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A Highland History Hike at The Minisink Battleground

John Conway
Posted 4/8/22

One of the deadliest battles of the Revolutionary War was fought on a desolate hilltop just north of present day Barryville on July 22, 1779.

In terms of the percentage of men killed in relation …

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A Highland History Hike at The Minisink Battleground


One of the deadliest battles of the Revolutionary War was fought on a desolate hilltop just north of present day Barryville on July 22, 1779.

In terms of the percentage of men killed in relation to the number who took part, few battles in America’s War of Independence were as bloody as the Battle of Minisink.

The battle pitted the enigmatic Mohawk Joseph Brant and his band of Iroquois and Tories against contingents of the colonial militia under the command of Lt. Colonel Benjamin Tusten of Goshen and Colonel John Hathorn of Warwick.  

Two days before, Brant and his men had raided and plundered the settlement at Pienpack, burning the homes, killing the men and dispersing the women and children. They gathered up what livestock and provisions they could, taking their bounty and returning northward, along the Delaware, on their way back to the headwaters of the Susquehanna.

Word of the raiding party soon reached Goshen, where the call went out for the militia to gather under Tusten’s leadership. After hotly deliberating the merits of engaging Brant and his men in combat, Tusten, a brilliant young medical doctor, and his militia – merchants, farmers and clerks, and what historian James Eldridge Quinlan later described as "some of the principal gentlemen of the county" – set out the next day in pursuit of their quarry.

Tusten’s command was soon bolstered by a contingent of militia from Warwick under the command of Hathorn, and they finally confronted Brant on the banks of the Delaware, where an epic battle ensued resulting in a resounding defeat of the colonials, 46 of whom were killed that day.

Both sides expended their ammunition quickly, and the fight devolved into hand-to-hand combat in the brutal heat, with the Natives and Tories getting much the better of it. Dr. Tusten set up a crude field hospital in the relative shade of a large bluestone outcropping, and attempted to treat those who were wounded. Ignoring a retreating Hathorn’s command that it was “every man for himself,” Tusten remained true to his oath, refusing to leave, staying behind with the 17 wounded men. All were killed.

The bodies of the brave patriots who gave their lives that day were left on the battleground for 43 years before what remained could be gathered and buried in Goshen in a solemn ceremony in 1822. That postscript alone makes the Minisink Battleground, now owned and operated as a park by Sullivan County, hallowed ground. Still, there is one place within the park that is generally considered more hallowed than the rest.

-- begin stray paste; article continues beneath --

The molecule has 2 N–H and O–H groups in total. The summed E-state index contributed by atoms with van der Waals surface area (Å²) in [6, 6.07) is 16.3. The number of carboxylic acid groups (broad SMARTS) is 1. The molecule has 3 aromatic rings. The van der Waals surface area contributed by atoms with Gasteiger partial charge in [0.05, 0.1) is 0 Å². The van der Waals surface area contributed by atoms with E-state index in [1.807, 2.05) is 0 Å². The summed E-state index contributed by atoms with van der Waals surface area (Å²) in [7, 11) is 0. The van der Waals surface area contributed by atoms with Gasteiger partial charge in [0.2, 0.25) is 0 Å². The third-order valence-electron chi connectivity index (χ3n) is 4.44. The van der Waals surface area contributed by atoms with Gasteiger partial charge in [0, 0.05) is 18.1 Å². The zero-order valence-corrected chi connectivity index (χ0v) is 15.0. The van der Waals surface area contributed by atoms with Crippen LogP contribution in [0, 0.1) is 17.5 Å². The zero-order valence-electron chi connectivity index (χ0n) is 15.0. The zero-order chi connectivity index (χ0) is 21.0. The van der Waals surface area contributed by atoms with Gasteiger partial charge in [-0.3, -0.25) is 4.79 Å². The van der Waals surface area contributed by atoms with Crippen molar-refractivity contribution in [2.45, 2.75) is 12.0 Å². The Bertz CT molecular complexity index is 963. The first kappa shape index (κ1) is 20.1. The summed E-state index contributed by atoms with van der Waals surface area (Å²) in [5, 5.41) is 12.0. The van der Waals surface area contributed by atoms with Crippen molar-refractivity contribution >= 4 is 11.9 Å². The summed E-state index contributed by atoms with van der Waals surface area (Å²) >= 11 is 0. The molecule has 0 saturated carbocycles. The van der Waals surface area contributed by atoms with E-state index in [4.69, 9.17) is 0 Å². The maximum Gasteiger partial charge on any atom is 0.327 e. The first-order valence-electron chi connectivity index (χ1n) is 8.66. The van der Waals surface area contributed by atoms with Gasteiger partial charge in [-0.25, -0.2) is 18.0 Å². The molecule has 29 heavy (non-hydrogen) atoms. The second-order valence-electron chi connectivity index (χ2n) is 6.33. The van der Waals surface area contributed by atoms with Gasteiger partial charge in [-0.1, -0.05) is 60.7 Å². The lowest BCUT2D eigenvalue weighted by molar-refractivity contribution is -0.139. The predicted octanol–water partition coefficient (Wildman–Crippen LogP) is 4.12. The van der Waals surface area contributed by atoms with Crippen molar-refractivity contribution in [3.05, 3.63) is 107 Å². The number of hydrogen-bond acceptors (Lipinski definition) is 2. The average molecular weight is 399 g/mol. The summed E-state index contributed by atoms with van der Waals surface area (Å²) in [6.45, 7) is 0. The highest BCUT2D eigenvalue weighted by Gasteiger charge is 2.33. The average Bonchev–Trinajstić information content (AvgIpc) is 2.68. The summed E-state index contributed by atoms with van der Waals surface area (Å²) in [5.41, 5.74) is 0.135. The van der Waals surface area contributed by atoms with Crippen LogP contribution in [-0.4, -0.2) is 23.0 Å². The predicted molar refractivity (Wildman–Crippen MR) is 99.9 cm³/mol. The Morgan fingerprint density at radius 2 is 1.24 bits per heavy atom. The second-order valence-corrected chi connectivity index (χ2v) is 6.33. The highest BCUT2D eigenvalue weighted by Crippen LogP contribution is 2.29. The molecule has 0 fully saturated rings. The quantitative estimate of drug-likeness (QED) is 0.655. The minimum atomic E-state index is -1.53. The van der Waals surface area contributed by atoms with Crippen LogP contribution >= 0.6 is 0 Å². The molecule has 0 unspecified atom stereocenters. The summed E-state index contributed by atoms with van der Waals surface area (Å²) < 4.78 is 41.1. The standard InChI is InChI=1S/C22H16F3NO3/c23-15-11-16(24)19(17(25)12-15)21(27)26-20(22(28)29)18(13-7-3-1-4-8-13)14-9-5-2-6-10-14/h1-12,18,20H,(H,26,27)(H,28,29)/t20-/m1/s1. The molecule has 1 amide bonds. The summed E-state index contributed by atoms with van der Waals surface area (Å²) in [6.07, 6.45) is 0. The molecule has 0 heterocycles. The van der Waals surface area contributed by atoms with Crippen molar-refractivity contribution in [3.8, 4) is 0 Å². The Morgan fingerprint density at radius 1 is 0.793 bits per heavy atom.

It is the place where Tusten and the wounded men fell under the tomahawks of Brant’s men, and is known today as Hospital Rock.

The story of Hospital Rock is just one of many to be discussed when this columnist, your Sullivan County Historian, leads and narrates the Highland History Hike along the trails at the Minisink Battleground on Sunday, April 24. The hike is sponsored by the Barryville based non-profit history education group, The Delaware Company, which beginning this year is providing programming at the Park periodically throughout the season. The hike is being staged as a one-day-late commemoration of national “Celebrate Trails Day,” as designated by the Rails to Trails Conservancy. It begins at 2 p.m., and it is free and open to the public.

Participants will learn not just about the Battle of Minisink, but also about the Cushetunk settlement, established by a group of Connecticut families in the 1750s and stretching for 30 miles along the Delaware River. The residents of Cushetunk were deeply divided during the Revolutionary War years, and the stories of the enmity that developed and the atrocities committed by both sides as a result of those feelings are astonishing. There will also be stories about the Munsee, the branch of the Lenape tribe who inhabited the region prior to the arrival of the Europeans, and of the timber rafting industry that made some of those European settlers wealthy men.  

For more information about The Delaware Company and for updates on programming at the Battleground, visit the group’s website, thedelawarecompany.org.

John Conway is the Sullivan County Historian. Email him at jconway52@hotmail.com. He will be leading and narrating the Highland History Hike on Sunday, April 24 at 2 p.m. at the Minisink Battleground Park, 58 County Road 168 in Barryville.


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